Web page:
Reid said she was "dead set" against joining the military, but was won over by the prospect of traveling and establishing a career while being paid.
She'll likely leave for boot camp in March. She visited a recruiting center in Laurel last week.
"I'm excited, nervous, happy and sad," she said. "A lot of different emotions at one time."
Reid's parents say they couldn't be more thrilled. Her father recruited doctors and other medical professionals into the Army.
"The standards are so high now," Clinton Winder said. "It's not granddad's Army anymore. You have to bring your A game."
Staff Sgt. Victor Diaz, who works at Army recruiting centers in Laurel and Silver Spring, says he tries to appeal to young people like Reid, who have ambition but need direction. He touts the military's educational opportunities as well as the chance to learn a trade that can be carried over into civilian life.
He also finds he has to assuage fears about the possibility of being sent to a war or conflict zone.
Kelm, the Marine recruiter, says some potential recruits believe that all Marines carry guns on the front lines. That's not the case, says Kelm, who was a firefighter in the Marines before switching to recruiting.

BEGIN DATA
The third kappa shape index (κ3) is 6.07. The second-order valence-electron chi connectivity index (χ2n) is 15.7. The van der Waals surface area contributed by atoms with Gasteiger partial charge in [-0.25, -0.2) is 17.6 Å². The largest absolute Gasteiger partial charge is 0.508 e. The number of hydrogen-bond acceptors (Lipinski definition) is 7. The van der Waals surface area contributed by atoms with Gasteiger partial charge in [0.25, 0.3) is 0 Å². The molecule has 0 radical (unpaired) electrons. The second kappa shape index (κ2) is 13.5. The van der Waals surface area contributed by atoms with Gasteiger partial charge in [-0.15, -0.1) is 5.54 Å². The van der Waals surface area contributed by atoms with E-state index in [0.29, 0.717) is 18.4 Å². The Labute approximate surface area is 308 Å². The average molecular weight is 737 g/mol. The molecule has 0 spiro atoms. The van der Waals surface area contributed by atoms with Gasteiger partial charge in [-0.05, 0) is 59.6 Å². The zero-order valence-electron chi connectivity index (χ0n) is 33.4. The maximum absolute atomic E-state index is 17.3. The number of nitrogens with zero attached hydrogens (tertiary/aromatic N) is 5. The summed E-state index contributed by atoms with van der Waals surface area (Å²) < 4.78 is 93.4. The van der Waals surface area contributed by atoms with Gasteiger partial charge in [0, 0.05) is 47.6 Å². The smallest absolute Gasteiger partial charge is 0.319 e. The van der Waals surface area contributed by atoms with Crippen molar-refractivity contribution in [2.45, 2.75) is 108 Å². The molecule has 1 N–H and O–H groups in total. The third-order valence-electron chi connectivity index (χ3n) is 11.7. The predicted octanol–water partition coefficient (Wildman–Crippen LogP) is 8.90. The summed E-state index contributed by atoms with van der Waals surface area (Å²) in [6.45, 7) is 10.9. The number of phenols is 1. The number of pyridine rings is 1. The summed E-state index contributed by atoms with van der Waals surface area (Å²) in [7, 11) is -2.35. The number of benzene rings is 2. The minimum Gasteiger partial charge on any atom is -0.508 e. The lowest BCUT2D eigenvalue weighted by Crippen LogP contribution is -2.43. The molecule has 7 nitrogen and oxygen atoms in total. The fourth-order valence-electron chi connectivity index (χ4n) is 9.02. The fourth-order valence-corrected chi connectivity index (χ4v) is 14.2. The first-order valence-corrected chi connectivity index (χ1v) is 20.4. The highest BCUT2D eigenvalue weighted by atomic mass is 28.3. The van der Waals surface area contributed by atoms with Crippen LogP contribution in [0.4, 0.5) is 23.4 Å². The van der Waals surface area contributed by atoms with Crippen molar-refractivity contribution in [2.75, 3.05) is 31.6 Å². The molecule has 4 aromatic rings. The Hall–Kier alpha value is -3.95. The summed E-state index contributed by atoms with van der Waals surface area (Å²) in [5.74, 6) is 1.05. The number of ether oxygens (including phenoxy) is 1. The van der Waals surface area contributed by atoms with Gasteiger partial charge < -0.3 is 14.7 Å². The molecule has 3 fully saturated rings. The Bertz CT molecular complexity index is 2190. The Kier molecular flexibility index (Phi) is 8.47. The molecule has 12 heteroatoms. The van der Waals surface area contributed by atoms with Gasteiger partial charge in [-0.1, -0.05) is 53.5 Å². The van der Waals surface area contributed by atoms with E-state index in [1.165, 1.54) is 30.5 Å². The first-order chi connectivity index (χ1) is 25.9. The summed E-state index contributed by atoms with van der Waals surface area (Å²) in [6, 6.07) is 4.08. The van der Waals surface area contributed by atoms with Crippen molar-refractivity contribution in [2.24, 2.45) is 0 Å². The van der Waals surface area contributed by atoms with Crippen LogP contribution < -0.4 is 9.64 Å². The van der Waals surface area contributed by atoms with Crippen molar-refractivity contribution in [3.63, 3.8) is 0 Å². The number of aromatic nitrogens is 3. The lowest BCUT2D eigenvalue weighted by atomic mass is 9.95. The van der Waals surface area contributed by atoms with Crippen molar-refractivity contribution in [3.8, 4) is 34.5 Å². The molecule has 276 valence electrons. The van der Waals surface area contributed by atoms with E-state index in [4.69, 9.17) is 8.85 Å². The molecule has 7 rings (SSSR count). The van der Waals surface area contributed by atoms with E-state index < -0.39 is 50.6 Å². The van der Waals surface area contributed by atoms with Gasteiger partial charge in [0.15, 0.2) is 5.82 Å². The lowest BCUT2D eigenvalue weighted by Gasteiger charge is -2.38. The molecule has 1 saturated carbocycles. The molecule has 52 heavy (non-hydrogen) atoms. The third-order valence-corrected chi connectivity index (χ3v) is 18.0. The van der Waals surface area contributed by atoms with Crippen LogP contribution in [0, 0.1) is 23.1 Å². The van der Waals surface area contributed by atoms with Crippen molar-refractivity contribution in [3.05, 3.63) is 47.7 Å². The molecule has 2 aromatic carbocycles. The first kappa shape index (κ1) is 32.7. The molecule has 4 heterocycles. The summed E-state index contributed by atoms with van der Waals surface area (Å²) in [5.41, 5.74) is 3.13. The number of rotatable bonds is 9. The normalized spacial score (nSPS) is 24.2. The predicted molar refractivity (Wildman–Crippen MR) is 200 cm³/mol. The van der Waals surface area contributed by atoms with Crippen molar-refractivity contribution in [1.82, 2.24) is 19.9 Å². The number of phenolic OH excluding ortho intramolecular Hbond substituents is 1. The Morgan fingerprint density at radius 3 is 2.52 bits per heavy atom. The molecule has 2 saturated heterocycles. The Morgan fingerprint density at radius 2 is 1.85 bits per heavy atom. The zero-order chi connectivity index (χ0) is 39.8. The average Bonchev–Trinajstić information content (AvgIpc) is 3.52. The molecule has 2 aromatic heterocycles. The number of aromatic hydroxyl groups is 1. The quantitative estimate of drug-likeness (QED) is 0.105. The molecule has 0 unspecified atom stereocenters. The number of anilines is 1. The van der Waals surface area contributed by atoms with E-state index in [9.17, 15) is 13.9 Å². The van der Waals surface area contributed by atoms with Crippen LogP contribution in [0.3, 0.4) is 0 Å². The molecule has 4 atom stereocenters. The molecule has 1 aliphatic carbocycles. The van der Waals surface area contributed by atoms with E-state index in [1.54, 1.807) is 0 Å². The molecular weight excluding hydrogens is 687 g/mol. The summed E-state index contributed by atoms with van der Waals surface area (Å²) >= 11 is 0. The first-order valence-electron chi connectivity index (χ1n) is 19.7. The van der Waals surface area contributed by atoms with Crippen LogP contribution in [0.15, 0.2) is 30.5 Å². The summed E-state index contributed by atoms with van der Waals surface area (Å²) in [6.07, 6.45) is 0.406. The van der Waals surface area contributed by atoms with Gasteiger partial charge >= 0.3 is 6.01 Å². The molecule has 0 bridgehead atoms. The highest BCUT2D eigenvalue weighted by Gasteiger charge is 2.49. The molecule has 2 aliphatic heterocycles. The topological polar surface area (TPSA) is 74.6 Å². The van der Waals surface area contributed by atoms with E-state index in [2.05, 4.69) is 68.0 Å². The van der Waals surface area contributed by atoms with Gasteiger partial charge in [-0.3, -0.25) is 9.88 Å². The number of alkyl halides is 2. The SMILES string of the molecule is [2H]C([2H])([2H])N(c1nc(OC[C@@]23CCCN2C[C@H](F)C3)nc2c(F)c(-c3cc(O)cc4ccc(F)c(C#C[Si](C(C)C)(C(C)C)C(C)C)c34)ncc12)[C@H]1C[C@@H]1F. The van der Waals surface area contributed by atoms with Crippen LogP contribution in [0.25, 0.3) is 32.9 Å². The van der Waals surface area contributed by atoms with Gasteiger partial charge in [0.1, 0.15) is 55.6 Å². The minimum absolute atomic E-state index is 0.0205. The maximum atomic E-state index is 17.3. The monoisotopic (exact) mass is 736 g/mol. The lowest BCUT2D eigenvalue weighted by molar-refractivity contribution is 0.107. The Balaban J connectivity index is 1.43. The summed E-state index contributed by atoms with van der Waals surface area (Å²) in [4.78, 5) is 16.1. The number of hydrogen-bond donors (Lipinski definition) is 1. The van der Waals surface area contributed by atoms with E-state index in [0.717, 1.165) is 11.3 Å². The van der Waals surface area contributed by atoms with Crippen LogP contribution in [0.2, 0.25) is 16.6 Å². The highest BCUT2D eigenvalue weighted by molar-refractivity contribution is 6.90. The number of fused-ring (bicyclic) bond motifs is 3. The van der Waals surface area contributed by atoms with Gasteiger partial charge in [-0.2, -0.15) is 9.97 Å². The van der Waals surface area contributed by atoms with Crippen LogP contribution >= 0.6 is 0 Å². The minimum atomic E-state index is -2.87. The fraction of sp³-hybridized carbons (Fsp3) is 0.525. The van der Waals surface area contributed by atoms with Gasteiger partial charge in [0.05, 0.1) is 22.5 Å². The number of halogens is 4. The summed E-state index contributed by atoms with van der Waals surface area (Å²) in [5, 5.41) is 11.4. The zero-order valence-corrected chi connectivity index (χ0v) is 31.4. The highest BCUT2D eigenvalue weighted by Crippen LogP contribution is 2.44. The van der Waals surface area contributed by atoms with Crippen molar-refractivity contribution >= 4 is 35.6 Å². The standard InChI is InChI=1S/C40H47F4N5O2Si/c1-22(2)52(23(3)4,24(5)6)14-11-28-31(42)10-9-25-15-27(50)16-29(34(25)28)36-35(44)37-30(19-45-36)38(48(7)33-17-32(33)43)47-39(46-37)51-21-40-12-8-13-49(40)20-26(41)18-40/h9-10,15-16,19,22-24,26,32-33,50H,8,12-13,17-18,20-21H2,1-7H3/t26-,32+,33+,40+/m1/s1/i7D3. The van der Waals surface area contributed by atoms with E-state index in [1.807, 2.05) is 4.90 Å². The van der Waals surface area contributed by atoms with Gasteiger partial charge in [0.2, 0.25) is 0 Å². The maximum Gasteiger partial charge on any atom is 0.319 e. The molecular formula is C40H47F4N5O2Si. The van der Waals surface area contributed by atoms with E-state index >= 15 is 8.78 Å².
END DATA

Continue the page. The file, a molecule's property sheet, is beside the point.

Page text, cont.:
Likewise, Novo says some Navy recruits think they'll spend four straight years on a ship at sea. In reality, she says, cruises last months, not years. And in her 13 years, she says, she has never been on a long cruise.
Recruiters often are looking for young people to fill specific roles. The Marines, for example, need tuba players for their bands. The Navy needs sailors to work in nuclear power engineering, explosive ordnance disposal, air rescue and special forces.
As the military gets smaller and the demands of warfare become more complex, the recruiters have to adapt.
"We need the best and the brightest," Hartley said. "There certainly is room for some people with a few bumps in the road but we are trying to take those youth that have the core values, who have integrity, because that's what the Air Force is all about."
Just as it's not as easy to join the military, it's not as easy to be a recruiter. In the Marine Corps, for example, just 5 percent of recruits volunteer on their own. The rest are recruited through career fairs, phone calls, community events and the like.
"Our recruiters are trained really well in salesman skills," Sgt. Bryan Nygaard said. "Our Marines are pushed to complete the mission. Marines, period, always get the job done."